Net Neutrality

On December 14th, the FCC voted to repeal net neutrality protections, claiming they are a “heavy-handed, utility-style….mistake”. This regulation reversal could fundamentally alter the way in which we as consumers use Internet sites and pay for service.

FCC Chairman Ajit Pai claims this retraction of regulations will eliminate the “micromanagement of the Internet by the federal government and simply require that Internet service providers (ISPs) be transparent about their practices so that consumers can buy the service plan that’s best for them and entrepreneurs and other small businesses can have the technical information they need to innovate.”  

Inaugural net neutrality protections were approved by the FCC and put into effect in 2015. Also called the open Internet, the mission of net neutrality is to ensure the Internet remains ‘open and fair,’ certifying via regulations that Internet service providers such as AT&T, Comcast and Verizon treat all web content equally. The regulations came on the heels of numerous infractions by ISPs secretly limiting speeds and content access.

This open Internet means consumers can access and load apps, websites and video equivalently regardless of where the content is hosted. The ratification of net neutrality assuaged concerns that a lack of regulation would lead to providers throttling (reducing speed) or blocking content as well as instituting tiered Internet plans that would in effect provide faster service only to those who pay a premium.

Net neutrality supporters claim that without Internet regulation, the creation of a socio-economic digital divide could surface, creating a class of information “haves” and “have nots.”

Steeling themselves for a lengthy battle, open Internet advocates are prepared to legally contest the recent reversal. Many large tech companies including Amazon, Google, Twitter and Facebook support net neutrality and staged protests in defense of net neutrality when Pai’s proposed reversal was in its review period. The Internet Association, a trade group serving as the ‘unified voice of the Internet economy’, called Pai’s proposition “the end of net neutrality as we know it.”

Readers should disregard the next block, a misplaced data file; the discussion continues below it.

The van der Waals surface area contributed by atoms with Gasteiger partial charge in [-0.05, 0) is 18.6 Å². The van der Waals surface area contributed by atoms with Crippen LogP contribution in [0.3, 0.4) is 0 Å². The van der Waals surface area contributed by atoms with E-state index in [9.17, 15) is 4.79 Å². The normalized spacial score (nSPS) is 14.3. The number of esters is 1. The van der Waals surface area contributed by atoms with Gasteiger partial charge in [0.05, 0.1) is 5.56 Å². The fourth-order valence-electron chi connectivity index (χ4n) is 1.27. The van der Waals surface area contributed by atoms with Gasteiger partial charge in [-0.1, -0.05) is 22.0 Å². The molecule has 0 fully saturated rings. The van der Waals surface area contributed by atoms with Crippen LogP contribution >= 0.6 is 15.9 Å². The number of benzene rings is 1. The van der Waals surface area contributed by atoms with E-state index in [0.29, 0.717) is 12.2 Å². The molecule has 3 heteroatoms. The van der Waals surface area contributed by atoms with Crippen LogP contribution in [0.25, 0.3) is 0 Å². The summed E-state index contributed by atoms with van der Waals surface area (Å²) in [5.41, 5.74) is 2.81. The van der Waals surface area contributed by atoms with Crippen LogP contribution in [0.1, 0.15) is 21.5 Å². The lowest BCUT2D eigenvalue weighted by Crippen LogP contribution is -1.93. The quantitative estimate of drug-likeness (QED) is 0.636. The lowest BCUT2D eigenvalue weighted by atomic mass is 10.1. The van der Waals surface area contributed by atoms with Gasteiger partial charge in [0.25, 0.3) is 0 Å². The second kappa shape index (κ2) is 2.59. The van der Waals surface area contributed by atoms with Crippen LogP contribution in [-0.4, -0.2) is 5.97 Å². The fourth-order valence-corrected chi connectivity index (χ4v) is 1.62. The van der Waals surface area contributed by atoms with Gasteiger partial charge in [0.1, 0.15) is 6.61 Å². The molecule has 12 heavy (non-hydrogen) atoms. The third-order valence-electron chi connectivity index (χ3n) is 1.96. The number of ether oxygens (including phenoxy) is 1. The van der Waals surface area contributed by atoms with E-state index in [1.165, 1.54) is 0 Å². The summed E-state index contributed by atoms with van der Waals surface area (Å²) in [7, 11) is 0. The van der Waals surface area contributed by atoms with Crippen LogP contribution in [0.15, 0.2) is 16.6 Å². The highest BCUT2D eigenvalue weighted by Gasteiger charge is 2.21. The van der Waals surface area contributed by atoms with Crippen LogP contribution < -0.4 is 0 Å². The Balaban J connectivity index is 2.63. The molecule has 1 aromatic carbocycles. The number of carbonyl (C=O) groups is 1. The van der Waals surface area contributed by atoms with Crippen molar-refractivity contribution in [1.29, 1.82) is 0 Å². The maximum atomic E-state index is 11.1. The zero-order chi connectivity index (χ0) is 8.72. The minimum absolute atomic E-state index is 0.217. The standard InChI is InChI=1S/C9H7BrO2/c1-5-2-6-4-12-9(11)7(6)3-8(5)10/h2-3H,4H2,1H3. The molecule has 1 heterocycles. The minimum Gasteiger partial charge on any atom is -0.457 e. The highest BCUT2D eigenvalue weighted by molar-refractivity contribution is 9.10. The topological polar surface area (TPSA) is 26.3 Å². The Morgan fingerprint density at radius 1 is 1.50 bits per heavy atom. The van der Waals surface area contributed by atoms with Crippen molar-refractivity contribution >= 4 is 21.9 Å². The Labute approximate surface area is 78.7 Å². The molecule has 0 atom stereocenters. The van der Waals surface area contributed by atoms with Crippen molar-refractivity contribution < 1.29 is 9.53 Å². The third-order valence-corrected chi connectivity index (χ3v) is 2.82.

Association president and CEO, Michael Beckerman stated, “This proposal undoes nearly two decades of bipartisan agreement on baseline net neutrality principles that protect Americans’ ability to access the entire Internet.

AT&T and Verizon claim to believe in the concept of an open Internet but didn’t support the now overturned regulations. The Silicon Valley and beyond all saw protests soon after the FCC made its announcement. Millions of comments have been submission in opposition of Pai’s regulation role-back.

Consumers won’t see an immediate change in their service but soon enough, providers could begin offering revamped plans, possibly based on “pay to play” service levels. Although this alteration in net neutrality could prove to impact people and businesses nationwide, as the hotbed of high tech, Silicon Valley companies and residents alike are rising up to do all they can to ensure access to the Internet and all of its content remains “open and free.”

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